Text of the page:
Updates on the Successful Management of Tendon Pain

Photo Credit: Scott, A. CMAJ. 2011. Mead, M. Transl Sports Med. 2018.

Photo Credit: Scott, A. CMAJ. 2011. Mead, M. Transl Sports Med. 2018.

Tendon injuries have previously been diagnosed as tendonitis and were believed to be marked by an inflammatory process in the tissue.  Our current knowledge on these injuries has been improved by a better understanding of the disease process behind tendon pain.  Current research indicates tendon pain (tendinopathies) is caused by an ingrowth of nerve and blood vessels to the injured area of the tendon leading to increased sensitivity with loading.  Further, as our body begins to heal the injured area of the tissue, tendon cells become more disorganized in nature.  Conversely, healthy tendons display high degrees of organization with tendon fibers aligned in parallel along the lines of healthy stress.  Gradual loading of the tendon through exercise promotes remodeling of the injured tissue.  In short, both under and over loading tendons lengthens the recovery process.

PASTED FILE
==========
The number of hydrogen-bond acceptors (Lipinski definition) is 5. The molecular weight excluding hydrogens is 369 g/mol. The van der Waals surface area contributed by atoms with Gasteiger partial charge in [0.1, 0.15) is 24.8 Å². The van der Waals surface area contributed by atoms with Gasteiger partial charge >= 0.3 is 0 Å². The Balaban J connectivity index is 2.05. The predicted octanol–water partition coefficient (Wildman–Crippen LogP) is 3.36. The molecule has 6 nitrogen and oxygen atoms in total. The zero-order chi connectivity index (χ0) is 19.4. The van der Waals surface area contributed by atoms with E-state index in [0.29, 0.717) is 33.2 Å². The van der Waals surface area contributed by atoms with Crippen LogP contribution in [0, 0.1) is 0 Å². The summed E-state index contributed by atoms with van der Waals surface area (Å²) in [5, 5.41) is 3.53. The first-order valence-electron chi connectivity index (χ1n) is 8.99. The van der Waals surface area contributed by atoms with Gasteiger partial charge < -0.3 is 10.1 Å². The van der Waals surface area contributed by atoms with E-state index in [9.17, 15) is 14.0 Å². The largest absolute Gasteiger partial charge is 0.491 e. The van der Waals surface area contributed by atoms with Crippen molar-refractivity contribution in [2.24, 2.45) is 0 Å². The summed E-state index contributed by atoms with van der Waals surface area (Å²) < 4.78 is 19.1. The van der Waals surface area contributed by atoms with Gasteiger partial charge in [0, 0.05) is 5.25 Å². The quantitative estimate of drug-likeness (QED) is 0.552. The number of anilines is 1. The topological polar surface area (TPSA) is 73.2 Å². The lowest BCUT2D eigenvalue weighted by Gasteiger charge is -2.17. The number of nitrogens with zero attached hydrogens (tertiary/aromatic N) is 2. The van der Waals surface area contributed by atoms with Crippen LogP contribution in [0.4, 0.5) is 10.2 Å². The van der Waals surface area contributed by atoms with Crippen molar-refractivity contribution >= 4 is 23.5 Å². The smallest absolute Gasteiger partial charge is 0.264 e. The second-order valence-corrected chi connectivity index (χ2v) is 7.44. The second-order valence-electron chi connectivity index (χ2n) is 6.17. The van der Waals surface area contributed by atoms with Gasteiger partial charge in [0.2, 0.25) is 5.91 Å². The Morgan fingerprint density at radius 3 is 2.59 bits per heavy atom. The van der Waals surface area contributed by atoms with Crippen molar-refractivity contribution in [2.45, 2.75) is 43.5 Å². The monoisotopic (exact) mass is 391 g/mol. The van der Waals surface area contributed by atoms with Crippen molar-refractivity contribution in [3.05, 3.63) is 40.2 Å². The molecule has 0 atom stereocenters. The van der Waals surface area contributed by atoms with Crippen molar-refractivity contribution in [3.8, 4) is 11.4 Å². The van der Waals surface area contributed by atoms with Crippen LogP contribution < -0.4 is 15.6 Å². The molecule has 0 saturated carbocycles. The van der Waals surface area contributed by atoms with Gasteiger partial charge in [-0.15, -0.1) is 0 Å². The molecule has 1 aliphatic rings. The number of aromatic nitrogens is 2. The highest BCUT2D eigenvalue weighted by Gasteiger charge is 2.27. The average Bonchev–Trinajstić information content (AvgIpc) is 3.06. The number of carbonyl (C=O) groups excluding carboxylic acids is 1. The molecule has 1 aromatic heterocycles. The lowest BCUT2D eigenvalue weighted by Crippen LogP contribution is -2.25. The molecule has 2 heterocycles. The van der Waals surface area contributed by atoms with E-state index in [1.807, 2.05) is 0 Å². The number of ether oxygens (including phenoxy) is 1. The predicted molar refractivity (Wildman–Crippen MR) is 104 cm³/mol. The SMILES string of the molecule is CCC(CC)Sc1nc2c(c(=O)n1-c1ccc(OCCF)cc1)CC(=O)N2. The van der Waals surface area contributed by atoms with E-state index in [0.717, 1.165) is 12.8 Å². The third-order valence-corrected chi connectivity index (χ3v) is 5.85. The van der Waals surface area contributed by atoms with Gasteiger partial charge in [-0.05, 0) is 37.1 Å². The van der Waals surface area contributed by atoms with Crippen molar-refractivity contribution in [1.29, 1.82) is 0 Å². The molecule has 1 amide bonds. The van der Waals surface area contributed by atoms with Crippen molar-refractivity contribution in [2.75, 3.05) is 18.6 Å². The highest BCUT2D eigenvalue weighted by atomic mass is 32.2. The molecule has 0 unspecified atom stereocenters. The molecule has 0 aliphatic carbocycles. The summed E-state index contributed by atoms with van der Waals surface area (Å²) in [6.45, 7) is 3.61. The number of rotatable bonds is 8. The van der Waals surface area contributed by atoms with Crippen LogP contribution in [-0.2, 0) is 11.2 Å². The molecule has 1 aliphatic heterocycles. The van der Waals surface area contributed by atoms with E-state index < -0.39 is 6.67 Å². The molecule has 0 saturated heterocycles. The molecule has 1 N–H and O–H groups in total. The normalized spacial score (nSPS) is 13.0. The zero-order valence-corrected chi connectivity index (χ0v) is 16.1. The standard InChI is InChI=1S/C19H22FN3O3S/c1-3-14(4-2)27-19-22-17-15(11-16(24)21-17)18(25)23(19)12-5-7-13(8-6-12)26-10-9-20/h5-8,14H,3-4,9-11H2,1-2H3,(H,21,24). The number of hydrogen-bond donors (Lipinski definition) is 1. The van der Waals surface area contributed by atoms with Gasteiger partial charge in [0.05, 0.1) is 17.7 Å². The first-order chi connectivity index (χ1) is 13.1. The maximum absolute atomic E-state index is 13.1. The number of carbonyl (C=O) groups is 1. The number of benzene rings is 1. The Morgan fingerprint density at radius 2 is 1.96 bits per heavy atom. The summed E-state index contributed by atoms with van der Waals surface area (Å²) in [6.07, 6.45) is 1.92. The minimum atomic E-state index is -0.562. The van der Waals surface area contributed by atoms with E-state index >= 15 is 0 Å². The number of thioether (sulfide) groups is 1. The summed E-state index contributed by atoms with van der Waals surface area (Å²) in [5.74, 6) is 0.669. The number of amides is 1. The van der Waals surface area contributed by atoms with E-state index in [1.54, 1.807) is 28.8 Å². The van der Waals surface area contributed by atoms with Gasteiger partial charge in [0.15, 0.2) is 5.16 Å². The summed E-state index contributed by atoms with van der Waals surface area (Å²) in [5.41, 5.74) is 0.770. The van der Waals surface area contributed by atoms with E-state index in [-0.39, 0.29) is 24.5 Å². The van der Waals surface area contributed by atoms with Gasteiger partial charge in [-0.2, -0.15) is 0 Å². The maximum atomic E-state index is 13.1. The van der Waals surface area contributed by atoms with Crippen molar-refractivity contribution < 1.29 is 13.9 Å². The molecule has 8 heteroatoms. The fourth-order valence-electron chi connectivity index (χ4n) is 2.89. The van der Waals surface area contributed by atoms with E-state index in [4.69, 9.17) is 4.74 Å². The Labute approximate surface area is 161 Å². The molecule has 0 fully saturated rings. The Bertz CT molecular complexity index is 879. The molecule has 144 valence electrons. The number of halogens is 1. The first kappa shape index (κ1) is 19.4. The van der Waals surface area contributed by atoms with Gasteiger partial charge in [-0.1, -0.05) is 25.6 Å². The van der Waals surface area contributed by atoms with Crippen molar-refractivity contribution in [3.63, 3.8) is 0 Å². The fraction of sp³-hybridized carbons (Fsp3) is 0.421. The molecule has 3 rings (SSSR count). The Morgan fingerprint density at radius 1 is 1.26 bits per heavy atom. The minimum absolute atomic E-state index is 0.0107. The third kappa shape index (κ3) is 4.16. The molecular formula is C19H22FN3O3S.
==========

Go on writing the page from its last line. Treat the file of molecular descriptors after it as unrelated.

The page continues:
A summary article on the available evidence behind tendon treatments was published in a sports medicine journal recently (Mead, M et al. Transl Sports Med. 2018).  The authors reported on a general trend against the use of injections for tendon pain.  This includes corticosteroid injections which may provide short term relief, but at the risk of further tendon injury or rupture.  Further, the research does not support the use of injections including prolotherapy or PRP at this time.  Conversely, the authors reported Physical Therapy including the use of loaded exercises, including eccentric exercise, should be considered a first line treatment for tendon pain and injury.  

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